Facts About Human Trafficking
Globally, the average cost of a slave is $90.
Trafficking primarily involves exploitation which comes in many forms, including: forcing victims into prostitution, subjecting victims to slavery or involuntary servitude and compelling victims to commit sex acts for the purpose of creating pornography.
According to some estimates, approximately 80% of trafficking involves sexual exploitation, and 19% involves labor exploitation.
There are approximately 20 to 30 million slaves in the world today.
According to the U.S. State Department, 600,000 to 800,000 people are trafficked across international borders every year, of which 80% are female and half are children.
The average age a teen enters the sex trade in the U.S. is 12 to 14-year-old. Many victims are runaway girls who were sexually abused as children.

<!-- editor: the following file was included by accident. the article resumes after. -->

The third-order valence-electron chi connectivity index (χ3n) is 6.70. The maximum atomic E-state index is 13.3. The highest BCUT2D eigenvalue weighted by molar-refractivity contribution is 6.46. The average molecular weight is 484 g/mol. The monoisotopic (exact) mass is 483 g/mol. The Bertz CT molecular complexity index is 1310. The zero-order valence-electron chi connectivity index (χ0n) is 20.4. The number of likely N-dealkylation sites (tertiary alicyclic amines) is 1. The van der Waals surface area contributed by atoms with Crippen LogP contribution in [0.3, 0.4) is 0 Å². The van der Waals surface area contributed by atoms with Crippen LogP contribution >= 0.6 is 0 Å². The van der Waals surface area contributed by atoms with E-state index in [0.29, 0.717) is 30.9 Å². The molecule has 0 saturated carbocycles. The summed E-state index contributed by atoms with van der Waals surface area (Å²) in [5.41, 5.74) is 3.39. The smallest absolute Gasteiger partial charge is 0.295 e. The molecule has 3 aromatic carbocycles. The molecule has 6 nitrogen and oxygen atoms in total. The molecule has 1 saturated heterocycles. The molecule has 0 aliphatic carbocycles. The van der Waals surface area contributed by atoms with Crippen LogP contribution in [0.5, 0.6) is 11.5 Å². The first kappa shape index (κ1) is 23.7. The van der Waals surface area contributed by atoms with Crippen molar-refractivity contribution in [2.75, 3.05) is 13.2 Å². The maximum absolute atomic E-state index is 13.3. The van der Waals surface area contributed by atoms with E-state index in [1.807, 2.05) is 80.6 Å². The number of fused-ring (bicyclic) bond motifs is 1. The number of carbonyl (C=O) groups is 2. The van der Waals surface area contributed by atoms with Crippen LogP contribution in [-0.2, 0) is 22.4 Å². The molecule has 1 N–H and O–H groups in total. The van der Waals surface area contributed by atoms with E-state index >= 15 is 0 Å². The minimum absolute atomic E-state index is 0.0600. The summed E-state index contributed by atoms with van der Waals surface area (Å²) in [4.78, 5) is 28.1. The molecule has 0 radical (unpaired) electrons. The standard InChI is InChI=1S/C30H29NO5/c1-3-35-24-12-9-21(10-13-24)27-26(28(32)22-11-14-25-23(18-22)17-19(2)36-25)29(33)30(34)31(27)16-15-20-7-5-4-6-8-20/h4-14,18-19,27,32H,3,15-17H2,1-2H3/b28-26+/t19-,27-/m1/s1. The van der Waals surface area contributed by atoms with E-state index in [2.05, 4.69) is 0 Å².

California harbors 3 of the FBI’s 13 highest child sex trafficking areas on the nation: Los Angeles, San Francisco and San Diego.
The National Human Trafficking Hotline receives more calls from Texas than any other state in the US. 15% of those calls are from the Dallas-Fort Worth area.
Between 14,500 and 17,500 people are trafficked into the U.S. each year.
Human trafficking is the third largest international crime industry (behind illegal drugs and arms trafficking). It reportedly generates a profit of $32 billion every year. Of that number, $15.5 billion is made in industrialized countries.